The following is excerpted from the Deseret News. To read the full article, CLICK HERE.
In a year that has seen Americans polarized on a number of issues — the election, racial justice, how to best handle the pandemic — a new study shows one area of agreement.
The second annual Religious Freedom Index — released Tuesday by the Becket Fund for Religious Liberty — finds that most Americans are broadly supportive of a wide array of religious freedoms. The study shows that, for a majority of Americans (60%), faith and religion are an essential component of identity — which helps explain why both Republicans and Democrats are widely supportive of religious freedom.
The study reminds “how ingrained religion and religious freedom are to American culture” says Caleb Lyman, director of research and analytics at Becket, a public interest law firm that defends “the freedom of religion of people of all faiths.”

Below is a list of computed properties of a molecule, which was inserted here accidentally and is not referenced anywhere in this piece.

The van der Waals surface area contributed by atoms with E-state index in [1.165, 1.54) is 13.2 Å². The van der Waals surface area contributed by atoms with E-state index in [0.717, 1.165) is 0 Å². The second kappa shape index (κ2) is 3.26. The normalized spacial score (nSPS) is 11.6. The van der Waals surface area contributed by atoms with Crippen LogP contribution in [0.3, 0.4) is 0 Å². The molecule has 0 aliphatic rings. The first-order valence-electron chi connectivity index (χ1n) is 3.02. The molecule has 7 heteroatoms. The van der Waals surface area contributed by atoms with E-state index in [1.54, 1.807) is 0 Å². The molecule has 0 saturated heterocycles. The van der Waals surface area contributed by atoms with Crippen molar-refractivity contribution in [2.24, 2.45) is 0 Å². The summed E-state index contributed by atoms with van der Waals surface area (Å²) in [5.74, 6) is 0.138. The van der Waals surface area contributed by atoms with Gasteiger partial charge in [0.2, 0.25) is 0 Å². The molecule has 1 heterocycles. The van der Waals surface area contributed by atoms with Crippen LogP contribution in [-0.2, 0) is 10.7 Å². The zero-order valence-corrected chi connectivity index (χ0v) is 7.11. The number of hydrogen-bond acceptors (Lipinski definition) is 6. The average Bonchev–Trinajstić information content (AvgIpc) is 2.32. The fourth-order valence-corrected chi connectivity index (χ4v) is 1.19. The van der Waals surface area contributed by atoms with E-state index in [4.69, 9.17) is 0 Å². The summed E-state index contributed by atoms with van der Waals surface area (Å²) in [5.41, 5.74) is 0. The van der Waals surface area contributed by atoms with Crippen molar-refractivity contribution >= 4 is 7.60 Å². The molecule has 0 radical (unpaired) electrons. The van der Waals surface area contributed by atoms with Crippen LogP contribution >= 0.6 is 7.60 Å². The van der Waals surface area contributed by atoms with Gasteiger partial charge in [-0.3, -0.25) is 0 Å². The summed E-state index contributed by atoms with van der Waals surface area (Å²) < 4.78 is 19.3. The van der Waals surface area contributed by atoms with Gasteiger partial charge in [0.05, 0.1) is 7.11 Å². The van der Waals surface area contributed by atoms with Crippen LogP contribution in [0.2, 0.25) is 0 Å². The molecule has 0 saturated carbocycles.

This year’s survey also looked at how Americans are using faith to cope amid the COVID-19 outbreak. A majority of respondents said that “faith or religion was important to them during the outbreak.” Surprisingly, this was particularly important to both the elderly and the young — two groups that differed on other measures.
“Both respondents over age 65 and younger respondents from Gen Z were more likely than the general population to say that their religion and faith had been of special importance during the pandemic,” Becket reports.
The report also pointed toward some lack of faith in the government: Amid the pandemic, Americans feel that religion has provided the same amount of stability as government and, in some instances, more. Respondents also say that appointed officials, like judges, are doing a better job of protecting religious freedom than elected officials, like members of Congress.
But, despite widespread public support for religious freedom, other research has found government policies can conflict with those constitutional rights.
To read the full article, CLICK HERE.